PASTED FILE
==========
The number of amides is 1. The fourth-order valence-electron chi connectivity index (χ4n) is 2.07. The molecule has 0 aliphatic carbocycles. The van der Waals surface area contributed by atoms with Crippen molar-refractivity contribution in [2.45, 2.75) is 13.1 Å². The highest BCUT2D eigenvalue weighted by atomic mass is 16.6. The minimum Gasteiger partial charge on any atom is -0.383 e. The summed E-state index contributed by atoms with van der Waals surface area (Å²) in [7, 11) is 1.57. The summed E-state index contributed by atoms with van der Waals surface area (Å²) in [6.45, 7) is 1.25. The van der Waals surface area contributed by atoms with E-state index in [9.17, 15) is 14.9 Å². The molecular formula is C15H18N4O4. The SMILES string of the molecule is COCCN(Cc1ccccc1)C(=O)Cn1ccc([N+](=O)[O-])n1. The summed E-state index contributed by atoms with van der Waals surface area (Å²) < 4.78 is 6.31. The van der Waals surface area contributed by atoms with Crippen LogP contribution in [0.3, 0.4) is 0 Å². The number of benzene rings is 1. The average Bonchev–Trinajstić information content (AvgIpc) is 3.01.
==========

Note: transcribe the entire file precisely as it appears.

The number of amides is 1. The fourth-order valence-electron chi connectivity index (χ4n) is 2.07. The molecule has 0 aliphatic carbocycles. The van der Waals surface area contributed by atoms with Crippen molar-refractivity contribution in [2.45, 2.75) is 13.1 Å². The highest BCUT2D eigenvalue weighted by atomic mass is 16.6. The minimum Gasteiger partial charge on any atom is -0.383 e. The summed E-state index contributed by atoms with van der Waals surface area (Å²) in [7, 11) is 1.57. The summed E-state index contributed by atoms with van der Waals surface area (Å²) in [6.45, 7) is 1.25. The van der Waals surface area contributed by atoms with E-state index in [9.17, 15) is 14.9 Å². The molecular formula is C15H18N4O4. The SMILES string of the molecule is COCCN(Cc1ccccc1)C(=O)Cn1ccc([N+](=O)[O-])n1. The summed E-state index contributed by atoms with van der Waals surface area (Å²) < 4.78 is 6.31. The van der Waals surface area contributed by atoms with Crippen LogP contribution in [0.3, 0.4) is 0 Å². The number of benzene rings is 1. The average Bonchev–Trinajstić information content (AvgIpc) is 3.01.